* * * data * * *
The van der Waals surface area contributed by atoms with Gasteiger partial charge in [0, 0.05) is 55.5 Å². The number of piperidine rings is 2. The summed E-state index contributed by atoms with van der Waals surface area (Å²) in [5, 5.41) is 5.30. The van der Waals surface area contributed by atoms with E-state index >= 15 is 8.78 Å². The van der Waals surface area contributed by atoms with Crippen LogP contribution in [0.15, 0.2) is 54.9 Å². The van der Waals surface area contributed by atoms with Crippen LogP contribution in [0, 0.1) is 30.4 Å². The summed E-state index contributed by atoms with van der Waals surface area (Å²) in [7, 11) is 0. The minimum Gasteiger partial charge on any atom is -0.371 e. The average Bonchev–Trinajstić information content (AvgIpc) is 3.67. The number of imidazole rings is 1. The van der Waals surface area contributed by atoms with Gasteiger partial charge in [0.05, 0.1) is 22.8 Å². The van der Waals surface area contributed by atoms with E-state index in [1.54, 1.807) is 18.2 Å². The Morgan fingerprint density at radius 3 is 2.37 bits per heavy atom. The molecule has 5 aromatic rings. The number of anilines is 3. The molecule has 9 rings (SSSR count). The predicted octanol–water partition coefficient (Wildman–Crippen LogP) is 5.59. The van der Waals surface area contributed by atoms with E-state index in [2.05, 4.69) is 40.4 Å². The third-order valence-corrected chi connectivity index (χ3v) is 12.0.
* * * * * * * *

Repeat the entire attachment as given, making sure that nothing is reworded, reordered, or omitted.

The van der Waals surface area contributed by atoms with Gasteiger partial charge in [0, 0.05) is 55.5 Å². The number of piperidine rings is 2. The summed E-state index contributed by atoms with van der Waals surface area (Å²) in [5, 5.41) is 5.30. The van der Waals surface area contributed by atoms with E-state index >= 15 is 8.78 Å². The van der Waals surface area contributed by atoms with Crippen LogP contribution in [0.15, 0.2) is 54.9 Å². The van der Waals surface area contributed by atoms with Crippen LogP contribution in [0, 0.1) is 30.4 Å². The summed E-state index contributed by atoms with van der Waals surface area (Å²) in [7, 11) is 0. The minimum Gasteiger partial charge on any atom is -0.371 e. The average Bonchev–Trinajstić information content (AvgIpc) is 3.67. The number of imidazole rings is 1. The van der Waals surface area contributed by atoms with Gasteiger partial charge in [0.05, 0.1) is 22.8 Å². The van der Waals surface area contributed by atoms with E-state index in [1.54, 1.807) is 18.2 Å². The Morgan fingerprint density at radius 3 is 2.37 bits per heavy atom. The molecule has 5 aromatic rings. The number of anilines is 3. The molecule has 9 rings (SSSR count). The predicted octanol–water partition coefficient (Wildman–Crippen LogP) is 5.59. The van der Waals surface area contributed by atoms with E-state index in [2.05, 4.69) is 40.4 Å². The third-order valence-corrected chi connectivity index (χ3v) is 12.0.